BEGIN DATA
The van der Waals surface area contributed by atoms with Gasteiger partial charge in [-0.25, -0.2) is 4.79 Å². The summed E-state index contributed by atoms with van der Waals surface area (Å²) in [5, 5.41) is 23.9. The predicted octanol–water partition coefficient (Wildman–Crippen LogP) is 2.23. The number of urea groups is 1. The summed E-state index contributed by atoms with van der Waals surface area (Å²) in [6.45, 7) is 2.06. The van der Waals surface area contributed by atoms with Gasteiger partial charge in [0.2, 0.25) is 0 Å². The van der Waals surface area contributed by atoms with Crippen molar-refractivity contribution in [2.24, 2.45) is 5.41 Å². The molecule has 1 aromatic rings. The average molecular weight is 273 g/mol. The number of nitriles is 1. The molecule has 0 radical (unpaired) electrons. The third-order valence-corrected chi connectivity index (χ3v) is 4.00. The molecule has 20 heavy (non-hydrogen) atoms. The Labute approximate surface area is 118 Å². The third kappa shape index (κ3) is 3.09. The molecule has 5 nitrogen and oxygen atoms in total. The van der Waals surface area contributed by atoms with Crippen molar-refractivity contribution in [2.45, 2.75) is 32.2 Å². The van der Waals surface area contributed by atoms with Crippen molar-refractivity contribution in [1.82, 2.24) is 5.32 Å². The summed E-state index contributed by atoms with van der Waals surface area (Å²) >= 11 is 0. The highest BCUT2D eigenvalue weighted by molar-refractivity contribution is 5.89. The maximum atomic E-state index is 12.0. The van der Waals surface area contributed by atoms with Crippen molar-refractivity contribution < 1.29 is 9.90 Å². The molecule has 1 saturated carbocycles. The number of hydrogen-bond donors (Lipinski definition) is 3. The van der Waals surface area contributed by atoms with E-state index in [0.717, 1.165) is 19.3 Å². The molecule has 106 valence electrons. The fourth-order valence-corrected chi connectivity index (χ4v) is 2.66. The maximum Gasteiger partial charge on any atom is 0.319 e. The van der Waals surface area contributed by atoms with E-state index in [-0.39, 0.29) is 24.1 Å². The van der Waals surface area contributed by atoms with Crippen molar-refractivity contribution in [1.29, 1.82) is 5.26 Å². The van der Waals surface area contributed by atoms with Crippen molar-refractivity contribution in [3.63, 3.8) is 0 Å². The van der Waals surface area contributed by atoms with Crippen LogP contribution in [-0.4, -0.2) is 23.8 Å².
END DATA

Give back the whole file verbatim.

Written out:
The van der Waals surface area contributed by atoms with Gasteiger partial charge in [-0.25, -0.2) is 4.79 Å². The summed E-state index contributed by atoms with van der Waals surface area (Å²) in [5, 5.41) is 23.9. The predicted octanol–water partition coefficient (Wildman–Crippen LogP) is 2.23. The number of urea groups is 1. The summed E-state index contributed by atoms with van der Waals surface area (Å²) in [6.45, 7) is 2.06. The van der Waals surface area contributed by atoms with Gasteiger partial charge in [0.2, 0.25) is 0 Å². The van der Waals surface area contributed by atoms with Crippen molar-refractivity contribution in [2.24, 2.45) is 5.41 Å². The molecule has 1 aromatic rings. The average molecular weight is 273 g/mol. The number of nitriles is 1. The molecule has 0 radical (unpaired) electrons. The third-order valence-corrected chi connectivity index (χ3v) is 4.00. The molecule has 20 heavy (non-hydrogen) atoms. The Labute approximate surface area is 118 Å². The third kappa shape index (κ3) is 3.09. The molecule has 5 nitrogen and oxygen atoms in total. The van der Waals surface area contributed by atoms with Crippen molar-refractivity contribution in [2.45, 2.75) is 32.2 Å². The van der Waals surface area contributed by atoms with Crippen molar-refractivity contribution in [1.82, 2.24) is 5.32 Å². The summed E-state index contributed by atoms with van der Waals surface area (Å²) >= 11 is 0. The highest BCUT2D eigenvalue weighted by molar-refractivity contribution is 5.89. The maximum atomic E-state index is 12.0. The van der Waals surface area contributed by atoms with Crippen molar-refractivity contribution < 1.29 is 9.90 Å². The molecule has 1 saturated carbocycles. The number of hydrogen-bond donors (Lipinski definition) is 3. The van der Waals surface area contributed by atoms with E-state index in [0.717, 1.165) is 19.3 Å². The molecule has 106 valence electrons. The fourth-order valence-corrected chi connectivity index (χ4v) is 2.66. The maximum Gasteiger partial charge on any atom is 0.319 e. The van der Waals surface area contributed by atoms with E-state index in [-0.39, 0.29) is 24.1 Å². The van der Waals surface area contributed by atoms with Crippen molar-refractivity contribution in [1.29, 1.82) is 5.26 Å². The van der Waals surface area contributed by atoms with Crippen molar-refractivity contribution in [3.63, 3.8) is 0 Å². The van der Waals surface area contributed by atoms with Crippen LogP contribution in [-0.4, -0.2) is 23.8 Å².